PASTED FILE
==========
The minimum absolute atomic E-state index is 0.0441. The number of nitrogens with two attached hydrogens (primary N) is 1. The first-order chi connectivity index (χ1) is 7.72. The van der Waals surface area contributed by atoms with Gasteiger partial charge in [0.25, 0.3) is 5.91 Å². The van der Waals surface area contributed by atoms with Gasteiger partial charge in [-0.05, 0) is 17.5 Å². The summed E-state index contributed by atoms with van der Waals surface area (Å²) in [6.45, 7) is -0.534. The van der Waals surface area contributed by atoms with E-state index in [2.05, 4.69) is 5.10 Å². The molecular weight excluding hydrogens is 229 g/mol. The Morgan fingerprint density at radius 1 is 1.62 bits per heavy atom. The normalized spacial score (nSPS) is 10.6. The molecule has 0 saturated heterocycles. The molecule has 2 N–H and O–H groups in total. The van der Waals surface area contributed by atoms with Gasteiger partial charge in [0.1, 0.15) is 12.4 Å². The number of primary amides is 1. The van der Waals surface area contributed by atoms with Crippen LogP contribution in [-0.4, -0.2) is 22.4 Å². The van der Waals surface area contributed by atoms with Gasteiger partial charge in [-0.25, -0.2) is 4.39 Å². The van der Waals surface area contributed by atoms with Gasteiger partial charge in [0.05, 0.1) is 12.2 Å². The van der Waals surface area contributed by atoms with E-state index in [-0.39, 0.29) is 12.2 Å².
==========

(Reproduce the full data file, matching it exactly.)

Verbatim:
The minimum absolute atomic E-state index is 0.0441. The number of nitrogens with two attached hydrogens (primary N) is 1. The first-order chi connectivity index (χ1) is 7.72. The van der Waals surface area contributed by atoms with Gasteiger partial charge in [0.25, 0.3) is 5.91 Å². The van der Waals surface area contributed by atoms with Gasteiger partial charge in [-0.05, 0) is 17.5 Å². The summed E-state index contributed by atoms with van der Waals surface area (Å²) in [6.45, 7) is -0.534. The van der Waals surface area contributed by atoms with E-state index in [2.05, 4.69) is 5.10 Å². The molecular weight excluding hydrogens is 229 g/mol. The Morgan fingerprint density at radius 1 is 1.62 bits per heavy atom. The normalized spacial score (nSPS) is 10.6. The molecule has 0 saturated heterocycles. The molecule has 2 N–H and O–H groups in total. The van der Waals surface area contributed by atoms with Gasteiger partial charge in [0.1, 0.15) is 12.4 Å². The number of primary amides is 1. The van der Waals surface area contributed by atoms with Crippen LogP contribution in [-0.4, -0.2) is 22.4 Å². The van der Waals surface area contributed by atoms with Gasteiger partial charge in [-0.25, -0.2) is 4.39 Å². The van der Waals surface area contributed by atoms with Gasteiger partial charge in [0.05, 0.1) is 12.2 Å². The van der Waals surface area contributed by atoms with E-state index in [-0.39, 0.29) is 12.2 Å².